Bank branches keep their roots
10 January 2014
Demand for bank branches is likely to increase in 56% of locations across England and Wales, finds Deloitte.
Bricks and Clicks: Mapping the future of branches analysed 10,400 branches for nearly 100 retail banks and building societies. It sought to understand how factors such as population, demographics and the local economy, both current and forecasted, will affect people’s banking needs. Bank locations now fall into seven key micro-markets*, which paint a new picture of consumer demands for products and services.
The figure reinforces recent Deloitte research** that 72% of people still usually go to the high street or shopping centres to access banking and financial services.
It compares with the remaining 44% of locations, where telephone and internet banking could take priority over branches. Demand here is expected to be highest amongst ‘silver surfers’, those aged 65 and over.
Louise Brett, lead financial services analytics partner, commented: “Bank branches are not dead. In fact, they are poised for a renaissance; just not in their current numbers or formats. Demand varies from one micro-market to the next. If banks are going to keep pace with consumers’ needs, careful consideration will need to be given to where, when and how products and services are provided.”
Harvey Lewis, Deloitte Analytics research director, added: “For some banks, branch staff may need to shift their focus from routine over-the-counter cash transactions to providing personalised service for new customers on the hunt for competitively priced financial products. But, for others, the branch may need to become a simple, convenient gateway so people can self-serve. This isn’t about closing branches; rather it’s about having the right people, products and services in the right place at the right time. Only those that build their branch proposition on the most appropriate balance between ‘bricks and clicks’ will be the winners with customers.”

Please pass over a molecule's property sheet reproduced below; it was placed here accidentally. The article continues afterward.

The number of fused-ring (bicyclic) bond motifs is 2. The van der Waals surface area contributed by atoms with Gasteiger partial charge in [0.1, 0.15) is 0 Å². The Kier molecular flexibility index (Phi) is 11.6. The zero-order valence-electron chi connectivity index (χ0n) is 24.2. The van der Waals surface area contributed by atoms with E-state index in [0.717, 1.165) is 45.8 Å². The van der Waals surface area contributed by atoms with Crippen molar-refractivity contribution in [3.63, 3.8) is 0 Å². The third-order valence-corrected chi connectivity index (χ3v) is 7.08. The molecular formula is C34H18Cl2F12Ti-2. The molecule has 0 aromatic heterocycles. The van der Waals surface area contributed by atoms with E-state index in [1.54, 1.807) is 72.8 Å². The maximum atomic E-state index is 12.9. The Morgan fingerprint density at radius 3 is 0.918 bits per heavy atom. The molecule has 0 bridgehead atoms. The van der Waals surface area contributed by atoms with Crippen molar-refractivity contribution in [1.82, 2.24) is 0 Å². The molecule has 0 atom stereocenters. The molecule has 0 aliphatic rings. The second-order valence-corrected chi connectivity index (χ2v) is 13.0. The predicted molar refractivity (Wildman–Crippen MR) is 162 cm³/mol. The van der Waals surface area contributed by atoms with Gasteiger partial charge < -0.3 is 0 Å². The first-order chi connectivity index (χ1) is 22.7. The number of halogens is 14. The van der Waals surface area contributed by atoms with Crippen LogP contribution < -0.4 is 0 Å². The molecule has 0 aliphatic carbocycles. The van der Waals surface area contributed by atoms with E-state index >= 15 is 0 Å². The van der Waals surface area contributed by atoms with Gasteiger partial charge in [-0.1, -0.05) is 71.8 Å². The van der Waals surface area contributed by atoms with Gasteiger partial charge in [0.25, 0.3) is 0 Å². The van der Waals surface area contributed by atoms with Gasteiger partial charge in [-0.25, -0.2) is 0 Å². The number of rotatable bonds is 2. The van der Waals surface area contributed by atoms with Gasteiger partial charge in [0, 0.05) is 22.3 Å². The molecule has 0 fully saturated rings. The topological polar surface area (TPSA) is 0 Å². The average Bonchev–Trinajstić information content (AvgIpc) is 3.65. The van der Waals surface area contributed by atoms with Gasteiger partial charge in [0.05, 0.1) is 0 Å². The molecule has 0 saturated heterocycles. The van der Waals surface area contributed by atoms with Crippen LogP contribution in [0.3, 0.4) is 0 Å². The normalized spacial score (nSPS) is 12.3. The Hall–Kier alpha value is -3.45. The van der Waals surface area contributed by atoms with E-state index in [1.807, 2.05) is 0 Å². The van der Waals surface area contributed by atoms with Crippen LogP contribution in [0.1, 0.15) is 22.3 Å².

Notes to editors
Seven micro-market segments
- Retirement areas: where new ‘silver surfers’ appreciate convenient locations and the support of staff as they shift to using direct channels
- Booming towns and villages: where footfall is currently low but employment and retirement is bringing new customers to the area
- Declining rural communities: where the population is falling and growing older and businesses are struggling
- Struggling blue-collar towns: where competitively priced products and timely access to relevant services and guidance is needed
- Super conurbations: where a new type of young, affluent customer is seeking a mix of contemporary formats, convenience and personal service to guide them through new product purchases
- Commuter zones: where wealthy workers and their families need branch flexibility and an efficient, tailored service to suit their busy schedules
- Young urban centres: where students, job seekers and house hunters need a blend of convenience and no-nonsense guidance to help them take their first steps towards financial independence.
Deloitte Consumer Review - November 2013
this press release references to Deloitte are references to Deloitte LLP, which is among the country's leading professional services firms.
Deloitte LLP is the United Kingdom member firm of Deloitte Touche Tohmatsu Limited (“DTTL”), a UK private company limited by guarantee, whose member firms are legally separate and independent entities. Please see www.deloitte.co.uk/about for a detailed description of the legal structure of DTTL and its member firms.
The information contained in this press release is correct at the time of going to press.
Member of Deloitte Touche Tohmatsu Limited.
"Bank branches are not dead. In fact, they are poised for a renaissance; just not in their current numbers or formats. Demand varies from one micro-market to the next. If banks are going to keep pace with consumers’ needs, careful consideration will need to be given to where, when and how products and services are provided.”-Louise Brett, lead financial services analytics partner